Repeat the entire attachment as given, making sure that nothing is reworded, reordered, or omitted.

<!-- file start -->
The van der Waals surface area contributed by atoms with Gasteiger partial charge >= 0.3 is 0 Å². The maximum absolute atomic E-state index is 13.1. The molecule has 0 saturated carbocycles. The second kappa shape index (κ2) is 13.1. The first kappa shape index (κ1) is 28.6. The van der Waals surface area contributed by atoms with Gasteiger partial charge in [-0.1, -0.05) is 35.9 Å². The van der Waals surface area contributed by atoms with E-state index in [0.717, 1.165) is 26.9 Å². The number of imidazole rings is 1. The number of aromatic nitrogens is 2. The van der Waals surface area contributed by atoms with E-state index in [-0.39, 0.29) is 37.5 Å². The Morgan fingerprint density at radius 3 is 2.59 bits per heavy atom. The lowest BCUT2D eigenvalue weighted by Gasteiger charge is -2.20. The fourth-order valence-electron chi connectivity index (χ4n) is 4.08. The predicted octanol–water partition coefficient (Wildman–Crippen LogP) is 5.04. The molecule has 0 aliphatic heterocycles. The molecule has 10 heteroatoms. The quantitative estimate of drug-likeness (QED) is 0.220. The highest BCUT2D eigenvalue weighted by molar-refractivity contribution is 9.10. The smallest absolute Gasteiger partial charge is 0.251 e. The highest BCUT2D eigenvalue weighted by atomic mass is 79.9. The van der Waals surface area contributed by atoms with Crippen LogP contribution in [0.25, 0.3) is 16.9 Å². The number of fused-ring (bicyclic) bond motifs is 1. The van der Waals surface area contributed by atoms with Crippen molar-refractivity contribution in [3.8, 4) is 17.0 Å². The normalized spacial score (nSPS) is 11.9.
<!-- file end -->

The van der Waals surface area contributed by atoms with Gasteiger partial charge >= 0.3 is 0 Å². The maximum absolute atomic E-state index is 13.1. The molecule has 0 saturated carbocycles. The second kappa shape index (κ2) is 13.1. The first kappa shape index (κ1) is 28.6. The van der Waals surface area contributed by atoms with Gasteiger partial charge in [-0.1, -0.05) is 35.9 Å². The van der Waals surface area contributed by atoms with E-state index in [0.717, 1.165) is 26.9 Å². The number of imidazole rings is 1. The number of aromatic nitrogens is 2. The van der Waals surface area contributed by atoms with E-state index in [-0.39, 0.29) is 37.5 Å². The Morgan fingerprint density at radius 3 is 2.59 bits per heavy atom. The lowest BCUT2D eigenvalue weighted by Gasteiger charge is -2.20. The fourth-order valence-electron chi connectivity index (χ4n) is 4.08. The predicted octanol–water partition coefficient (Wildman–Crippen LogP) is 5.04. The molecule has 0 aliphatic heterocycles. The molecule has 10 heteroatoms. The quantitative estimate of drug-likeness (QED) is 0.220. The highest BCUT2D eigenvalue weighted by molar-refractivity contribution is 9.10. The smallest absolute Gasteiger partial charge is 0.251 e. The highest BCUT2D eigenvalue weighted by atomic mass is 79.9. The van der Waals surface area contributed by atoms with Crippen LogP contribution in [0.25, 0.3) is 16.9 Å². The number of fused-ring (bicyclic) bond motifs is 1. The van der Waals surface area contributed by atoms with Crippen molar-refractivity contribution in [3.8, 4) is 17.0 Å². The normalized spacial score (nSPS) is 11.9.